Contents

  1. FileZilla: GUI sftp client
  2. SCP: secure copy
  3. SFTP via the command line

There are several ways to transfer files to and from your virtual machine using Secure (or SSH) File Transfer Protocol (SFTP). They all use the following information to create the connection:

  • Hostname : the IP address of your virtual machine, for example 103.61.226.36
  • Protocol : SFTP using Port : 22
  • eRSA username
  • eRSA password

1. FileZilla

FileZilla is one of many programs that provides easy, point-and-click SFTP (secure file transfer protocol). Not only can you easily transfer files between your local computer and your virtual machine (VM), but you can also open and edit documents that are on your VM, using programs on your local computer. You can also use WinSCP, Cyberduck or other sftp clients in a very similar way.

Download and Install FileZilla

  1. For Ubuntu - Install from the Ubuntu Software Centre app
  2. Mac and Windows - Download the program file FileZilla
  3. Double click file - follow installation instructions for Windows
  4. For Mac - drag the filezilla.app file to your Applications folder.
  5. Open FileZilla

SFTP connection to the VM

  1. Open File -> Site Manager .
  2. Click New Site and give it a name.
  3. Insert the IP address of the instance as Host
  4. Logon Type : choos "normal" to save your password for easier connections in future, or "ask for password" for greater security.
  5. For "User: enter your eRSA username
  6. Click Connect


FileZilla connection

The left side of the FileZilla window will list the files of your computer.
The right side will contain the folders and files on the VM.


  • Navigate to your data storage directory in the right side of the FileZilla screen.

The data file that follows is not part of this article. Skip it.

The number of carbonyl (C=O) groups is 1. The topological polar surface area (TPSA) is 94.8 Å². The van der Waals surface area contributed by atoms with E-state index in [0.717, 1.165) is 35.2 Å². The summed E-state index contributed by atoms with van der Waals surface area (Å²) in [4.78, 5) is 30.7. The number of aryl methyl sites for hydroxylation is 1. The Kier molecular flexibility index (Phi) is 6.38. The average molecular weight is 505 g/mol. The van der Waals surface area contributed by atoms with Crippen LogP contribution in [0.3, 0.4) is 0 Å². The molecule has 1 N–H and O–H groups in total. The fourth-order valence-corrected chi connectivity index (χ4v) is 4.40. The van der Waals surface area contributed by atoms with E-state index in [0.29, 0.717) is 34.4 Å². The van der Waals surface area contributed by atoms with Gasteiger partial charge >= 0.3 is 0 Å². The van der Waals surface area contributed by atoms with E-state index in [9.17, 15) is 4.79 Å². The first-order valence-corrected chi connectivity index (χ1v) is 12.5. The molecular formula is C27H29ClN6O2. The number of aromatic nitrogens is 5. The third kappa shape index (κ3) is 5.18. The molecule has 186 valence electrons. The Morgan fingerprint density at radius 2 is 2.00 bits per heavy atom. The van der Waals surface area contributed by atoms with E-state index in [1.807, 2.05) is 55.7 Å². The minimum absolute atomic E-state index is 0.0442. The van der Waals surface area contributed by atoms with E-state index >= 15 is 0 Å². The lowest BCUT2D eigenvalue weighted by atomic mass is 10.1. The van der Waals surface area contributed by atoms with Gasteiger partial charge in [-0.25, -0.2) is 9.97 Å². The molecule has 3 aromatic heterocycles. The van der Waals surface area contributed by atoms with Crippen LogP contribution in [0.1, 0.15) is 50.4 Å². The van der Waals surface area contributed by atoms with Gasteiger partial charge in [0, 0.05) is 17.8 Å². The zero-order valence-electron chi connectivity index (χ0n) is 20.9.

• Drag and drop files and directories between your local computer and the VM.

  • Right click in the file list area to:

    • Create a directory or text file
    • Edit a text document (you may need to adjust FileZilla/Edit -> Settings/Preferences -> File Editing to ensure documents open in your local computer's default text editor.
    • Delete, download or rename files or directories, etc.



2. SCP: secure copy

SCP is a simple method for transferring files between computers.

The basic command for Secure Copy is like a UNIX cp, but adding a connection to a different computer in the file path

scp <Path_To_Source_File> <Path_to_Destination>

Between a local Mac/Linux and the VM

Enter the command from your local computer's Terminal app.

To upload a file to the VM:

scp  <local-file-path> username@ip_address:<VM-file-path>

To download a file from your VM:

scp -i  username@ip_address:<VM-file-path> <local-file-path>

Between your VM and a data storage server

If you have data stored on a remote server, you can transfer files between it and the VM through the command-line on the VM.

You will need a host address for the data storage server, and your username, plus usually a password.

scp username@host.address.edu.au:/data/myDirectory/file.txt /mnt/data/
scp /mnt/data/results.zip username@host.address.edu.au:/data/myDirectory/

You will usually then be prompted to enter the password for your data storage.

n.b. use scp -i path/to/key ... if your remote server has ssh keys rather than password access.


3. SFTP via the Command Line

Secure file transfer is also available between the VM and remote data storage.

Enter the 'sftp' command on your VM, and you will have access to the remote host.

sftp username@host.address.edu.au - you will usually be prompted for a password.

or

sftp -i path/to/key username@host.address.edu.au - if the remote server has ssh key authentication

You are now accessing the remote data storage server, and you can navigate the files on the server as per usual with commands like cd and ls.

The commands get and put will transfer data between the machines:

get <remote_server_file.txt> </mnt/localVM_destination/>

put </mnt/localVM_destination/file.txt> <remote_directory/>

to close the sftp connection, type exit.


Did you find this information useful? Share your feedback here.